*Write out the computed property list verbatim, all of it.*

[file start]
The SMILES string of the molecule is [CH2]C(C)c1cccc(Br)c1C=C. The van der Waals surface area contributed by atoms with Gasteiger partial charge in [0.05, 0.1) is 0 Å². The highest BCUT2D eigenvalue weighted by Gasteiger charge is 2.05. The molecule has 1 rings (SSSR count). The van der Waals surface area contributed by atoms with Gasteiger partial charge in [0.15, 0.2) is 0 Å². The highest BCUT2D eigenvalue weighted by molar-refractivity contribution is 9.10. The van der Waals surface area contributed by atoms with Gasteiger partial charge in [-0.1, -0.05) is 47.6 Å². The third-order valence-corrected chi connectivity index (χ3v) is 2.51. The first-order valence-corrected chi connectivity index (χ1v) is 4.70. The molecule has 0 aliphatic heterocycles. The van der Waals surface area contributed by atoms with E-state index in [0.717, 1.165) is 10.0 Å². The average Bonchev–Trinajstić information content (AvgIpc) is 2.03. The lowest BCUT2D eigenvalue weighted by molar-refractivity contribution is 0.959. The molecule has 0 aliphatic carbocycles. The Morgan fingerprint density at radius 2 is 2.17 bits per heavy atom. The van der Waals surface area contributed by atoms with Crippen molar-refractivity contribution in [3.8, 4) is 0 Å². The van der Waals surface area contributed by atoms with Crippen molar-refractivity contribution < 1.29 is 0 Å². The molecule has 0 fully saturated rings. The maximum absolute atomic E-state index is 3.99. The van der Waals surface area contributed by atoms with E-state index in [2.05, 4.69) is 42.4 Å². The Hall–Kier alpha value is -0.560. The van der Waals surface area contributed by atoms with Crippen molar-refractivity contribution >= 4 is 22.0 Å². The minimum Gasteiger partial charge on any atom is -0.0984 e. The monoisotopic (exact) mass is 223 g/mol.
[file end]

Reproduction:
The SMILES string of the molecule is [CH2]C(C)c1cccc(Br)c1C=C. The van der Waals surface area contributed by atoms with Gasteiger partial charge in [0.05, 0.1) is 0 Å². The highest BCUT2D eigenvalue weighted by Gasteiger charge is 2.05. The molecule has 1 rings (SSSR count). The van der Waals surface area contributed by atoms with Gasteiger partial charge in [0.15, 0.2) is 0 Å². The highest BCUT2D eigenvalue weighted by molar-refractivity contribution is 9.10. The van der Waals surface area contributed by atoms with Gasteiger partial charge in [-0.1, -0.05) is 47.6 Å². The third-order valence-corrected chi connectivity index (χ3v) is 2.51. The first-order valence-corrected chi connectivity index (χ1v) is 4.70. The molecule has 0 aliphatic heterocycles. The van der Waals surface area contributed by atoms with E-state index in [0.717, 1.165) is 10.0 Å². The average Bonchev–Trinajstić information content (AvgIpc) is 2.03. The lowest BCUT2D eigenvalue weighted by molar-refractivity contribution is 0.959. The molecule has 0 aliphatic carbocycles. The Morgan fingerprint density at radius 2 is 2.17 bits per heavy atom. The van der Waals surface area contributed by atoms with Crippen molar-refractivity contribution in [3.8, 4) is 0 Å². The van der Waals surface area contributed by atoms with Crippen molar-refractivity contribution < 1.29 is 0 Å². The molecule has 0 fully saturated rings. The maximum absolute atomic E-state index is 3.99. The van der Waals surface area contributed by atoms with E-state index in [2.05, 4.69) is 42.4 Å². The Hall–Kier alpha value is -0.560. The van der Waals surface area contributed by atoms with Crippen molar-refractivity contribution >= 4 is 22.0 Å². The minimum Gasteiger partial charge on any atom is -0.0984 e. The monoisotopic (exact) mass is 223 g/mol.